Spanish Arrest Warrants for Former Chinese Leaders 'Hard to Implement'

tibet-spain-2013.gif Pro-Tibetan protesters attend a demonstration outside the Chinese consulate in Barcelona to demand human rights and freedom in Tibet and dialogue between the Dalai Lama and Beijing, May 17, 2013.

A Spanish High Court judge's international orders for the arrest of former Chinese leaders on suspicion of presiding over genocide in Tibet will be hard to implement but will serve to draw attention to the plight of Tibetans, analysts said on Tuesday.

Spanish High Court Judge Ismael Moreno on Monday ordered Interpol to issue warrants for the arrest of former Chinese President Jiang Zemin, ex-Prime Minister Li Peng, and others, after a case against Chinese leaders was brought by human rights groups.

Spanish courts have previously operated under the principle of universal jurisdiction, which allows crimes against humanity to be prosecuted across borders and which was used in the 1998 arrest of former Chilean dictator Augusto Pinochet in London.

According to Moreno's ruling, Jiang "exercised supervisory authority" over the people who directly committed abuses.

"[This] makes him responsible for acts of torture and other major abuses of human rights perpetrated by his subordinates against the people of Tibet," Moreno wrote in a ruling ordering Interpol to issue an order for the capture and imprisonment of Jiang for genocide, torture, and crimes against humanity.

Similar orders were made for Li Peng and other Chinese officials in charge during the 1980s and 1990s.

International attention

Cai Yongmei, editor of the Hong Kong-based political magazine Kaifang, said that while Beijing would ensure that none of its former leaders faced trial, the announcement had succeeded in drawing international media attention to the cause of Tibetans.

"At the very least, this action by Spain has really highlighted human rights problems with the Chinese Communist Party's rule in Tibet," Cai said.

"In reality, it will be very hard to implement, although it will be very effective ... at a symbolic level."

China has repeatedly hit out at the cases, calling them "absurd," while foreign ministry spokesman Hong Lei called on Madrid last Friday to prevent further such lawsuits targeting alleged rights abuses in China.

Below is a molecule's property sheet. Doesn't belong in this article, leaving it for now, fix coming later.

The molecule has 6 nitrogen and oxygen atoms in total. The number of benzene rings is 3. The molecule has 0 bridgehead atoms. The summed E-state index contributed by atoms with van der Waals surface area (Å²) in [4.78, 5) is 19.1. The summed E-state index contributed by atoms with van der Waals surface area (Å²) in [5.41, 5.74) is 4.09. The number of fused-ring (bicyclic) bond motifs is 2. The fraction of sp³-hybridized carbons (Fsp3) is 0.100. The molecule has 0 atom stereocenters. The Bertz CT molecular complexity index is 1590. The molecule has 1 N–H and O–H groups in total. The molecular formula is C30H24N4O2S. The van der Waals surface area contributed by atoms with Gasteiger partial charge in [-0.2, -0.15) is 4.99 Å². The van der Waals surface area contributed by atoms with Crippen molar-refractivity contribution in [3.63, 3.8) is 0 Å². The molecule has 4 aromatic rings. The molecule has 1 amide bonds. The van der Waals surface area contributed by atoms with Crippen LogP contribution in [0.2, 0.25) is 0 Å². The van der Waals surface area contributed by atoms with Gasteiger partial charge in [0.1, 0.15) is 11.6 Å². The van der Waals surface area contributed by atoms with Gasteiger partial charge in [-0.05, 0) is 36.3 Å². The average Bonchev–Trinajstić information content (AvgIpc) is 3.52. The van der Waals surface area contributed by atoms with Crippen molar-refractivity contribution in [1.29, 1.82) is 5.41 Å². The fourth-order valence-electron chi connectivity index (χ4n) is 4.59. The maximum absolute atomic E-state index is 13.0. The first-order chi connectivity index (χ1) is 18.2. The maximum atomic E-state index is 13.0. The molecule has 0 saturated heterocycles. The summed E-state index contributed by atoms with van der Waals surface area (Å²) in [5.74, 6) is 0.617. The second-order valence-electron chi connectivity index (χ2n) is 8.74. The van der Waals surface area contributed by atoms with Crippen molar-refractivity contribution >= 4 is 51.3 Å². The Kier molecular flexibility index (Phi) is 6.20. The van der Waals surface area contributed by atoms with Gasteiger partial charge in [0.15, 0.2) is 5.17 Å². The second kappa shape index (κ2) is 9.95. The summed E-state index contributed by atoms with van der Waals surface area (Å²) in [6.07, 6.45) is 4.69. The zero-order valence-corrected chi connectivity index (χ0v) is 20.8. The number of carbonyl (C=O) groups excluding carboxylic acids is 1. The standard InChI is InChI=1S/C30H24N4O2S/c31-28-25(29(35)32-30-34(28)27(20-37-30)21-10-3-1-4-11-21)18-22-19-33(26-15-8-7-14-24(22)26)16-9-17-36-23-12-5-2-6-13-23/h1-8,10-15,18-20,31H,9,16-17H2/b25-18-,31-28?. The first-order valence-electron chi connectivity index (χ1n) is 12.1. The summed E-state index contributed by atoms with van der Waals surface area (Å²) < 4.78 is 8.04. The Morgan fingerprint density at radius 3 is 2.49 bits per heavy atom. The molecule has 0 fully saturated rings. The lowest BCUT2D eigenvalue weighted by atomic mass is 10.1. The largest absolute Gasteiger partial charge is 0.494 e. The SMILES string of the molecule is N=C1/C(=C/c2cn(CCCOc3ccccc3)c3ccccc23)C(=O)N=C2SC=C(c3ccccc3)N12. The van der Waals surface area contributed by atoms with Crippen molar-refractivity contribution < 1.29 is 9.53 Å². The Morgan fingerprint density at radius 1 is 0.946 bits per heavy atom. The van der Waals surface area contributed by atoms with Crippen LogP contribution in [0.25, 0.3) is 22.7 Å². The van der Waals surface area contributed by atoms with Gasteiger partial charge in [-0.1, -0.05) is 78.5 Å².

But lawyers, rights groups, and Tibetans welcomed the move.

Kalsang, an MP in the Tibetan parliament-in-exile in Dharamsala, India, said the court ruling was an expression of support for the Tibetan cause.

"I hope that this expression of support will gain the attention of the international community," he said.

"This will send the message to this dictatorial regime that it can't do exactly what it wants; that there is some risk involved for them."

'Brutal repression'

And José Elías Esteve Moltó, a leading lawyer on the cases, told the International Campaign for Tibet (ICT) that the team wouldn't rest until those responsible for "brutal repression" in the Himalayan region were brought to justice.

"Judge Moreno's ruling ... means we have kept our promise to the Tibetan victims and their families," leading lawyer on the cases

He said the cases had highlighted "red lines that should never have been crossed in international politics with respect to Tibet and China."

Alan Cantos, who has brought the cases on behalf of rights group Comite de Apoyo Al Tibet (CAT), hailed the move as an important victory for Tibetans.

The Spanish parliament on Tuesday debated a law that would seek to restrict the power of Spanish courts to bring similar cases in future, however.

Pursuit unlikely

Beijing-based rights activist Hu Jia said the ruling had highlighted how unlikely it was that Chinese courts would ever move against party leaders within China.

"It is really good that the Spanish court has done this," Hu said. "I think that perhaps those for whom arrest orders have been issued may not dare to go to Spain in future."

"But a court would never accept a case that tried to pursue any of them," he added.

Cai said the case would also hurt China's efforts to project its cultural "soft power" overseas with the Confucius Institutes and public relations campaigns.

"This obviously upsets their attempts to whitewash things, otherwise there wouldn't have been such a reaction [from Beijing]."

Spain's ruling People's Party is pushing a reform of the country's recognition of the principle of universal jurisdiction that could restrict the capacity of judges to act beyond the country's borders.

Communist Chinese troops took control of Tibet in 1950. China says it "peacefully liberated" the Himalayan region it says was mired in poverty, exploitation, and economic stagnation.

Reported by Yang Fan for RFA's Mandarin Service, and by Hai Nan for the Cantonese Service. Translated and written in English by Luisetta Mudie.

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